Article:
Sunday, May 23, 2010

Out Of Body

It’s almost Sunday evening and I am sitting in the garden under the pear tree. Someone is having a barbecue. I am just glad I return to writing after a break that felt bloody eternal.

The past ten days have been very good and very bad. My work has been consistent and very focused and my glorious baking has reached stupendous nigellean heights; but then a shoulder incident stopped all of this. Out of the window went the book launch I was due to attend on Thursday and the concert whose tickets I had won. Right now I am just grateful that both my arms work again without excruciating pain and that, not only can I type away with minimum effort, but I can also dress myself unaided, I can scratch my head with my left hand and I can hold a book with both.

On Thursday evening, as I slowly made my way out of the local Sainsbo where I stopped to collect my multiple prescriptions, I went through an out of body experience as Rick and I walked through the double doors and stepped back into carpark. It was +20C exactly and yet I felt like I was in Cannes, years ago, existing the late-night supermarket with a tub of ice-cream and a stick of bread and feeling the air sucked out of my very lungs as outside it was still +32C, the humidity as suffocating as it had been all day. On Thursday evening it was nothing like this, and yet, it reminded me of it. It felt Summer even though I am certain that the past three days are nothing other than a freak occurrence, as warm weather always is in England, especially if at the end of May.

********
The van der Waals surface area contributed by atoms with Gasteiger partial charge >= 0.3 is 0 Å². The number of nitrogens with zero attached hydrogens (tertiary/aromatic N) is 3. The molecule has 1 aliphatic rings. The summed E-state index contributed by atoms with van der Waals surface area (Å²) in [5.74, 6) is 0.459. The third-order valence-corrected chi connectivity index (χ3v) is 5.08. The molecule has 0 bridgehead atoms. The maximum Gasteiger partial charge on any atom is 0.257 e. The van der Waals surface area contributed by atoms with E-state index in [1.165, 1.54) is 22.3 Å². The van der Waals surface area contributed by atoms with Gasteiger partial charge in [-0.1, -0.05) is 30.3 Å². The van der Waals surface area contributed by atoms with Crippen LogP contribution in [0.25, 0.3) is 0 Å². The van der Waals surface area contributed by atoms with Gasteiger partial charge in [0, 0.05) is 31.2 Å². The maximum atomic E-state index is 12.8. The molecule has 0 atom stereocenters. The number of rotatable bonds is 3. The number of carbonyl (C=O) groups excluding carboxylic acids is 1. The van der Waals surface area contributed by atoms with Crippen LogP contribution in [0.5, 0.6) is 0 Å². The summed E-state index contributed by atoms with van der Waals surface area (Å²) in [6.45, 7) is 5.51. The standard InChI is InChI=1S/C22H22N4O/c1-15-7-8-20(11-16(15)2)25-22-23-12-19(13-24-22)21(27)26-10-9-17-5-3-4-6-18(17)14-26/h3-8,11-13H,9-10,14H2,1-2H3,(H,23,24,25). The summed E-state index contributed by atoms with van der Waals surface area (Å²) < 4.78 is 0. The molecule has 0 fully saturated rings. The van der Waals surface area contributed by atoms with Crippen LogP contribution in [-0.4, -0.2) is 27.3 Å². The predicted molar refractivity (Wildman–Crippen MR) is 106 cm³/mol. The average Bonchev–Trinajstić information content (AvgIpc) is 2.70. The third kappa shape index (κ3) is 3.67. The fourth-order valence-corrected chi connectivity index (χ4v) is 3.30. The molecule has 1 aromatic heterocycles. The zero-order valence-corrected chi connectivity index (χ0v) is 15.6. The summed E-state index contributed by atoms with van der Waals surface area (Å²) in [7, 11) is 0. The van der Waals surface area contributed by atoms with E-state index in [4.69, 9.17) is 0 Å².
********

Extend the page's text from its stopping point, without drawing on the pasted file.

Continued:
Ah, wouldn’t you know it? Could I possibly be outside having a good time? On Friday it was pure agony. Saturday felt mildly better. 15 tabs and a bucketful of tears later, I should be able to return to normality, whatever that is, on Tuesday.

The funny thing is, when I was little, I did mind being ill. I detested missing school days, as that translated into the huge burden of catching-up, something that I never liked to do, especially when I hit college and missing a week of philosophy meant doing Aristotle on one’s own, and I don’t recommend that to any fifteen-year old. These days I can be ill all I like, no fear of falling behind and yet, it felt truly awful this time.

Truly damn awful because I lost the use of a limb and even going to the bathroom or brushing my teeth or sticking my head into a hairband required a mega-massive-painful effort that made me question whether I really needed a wee after all. I am relieved the very worst is over and today I managed to take some pics of things I like. After all, you only really need one hand to use the iP anyway.

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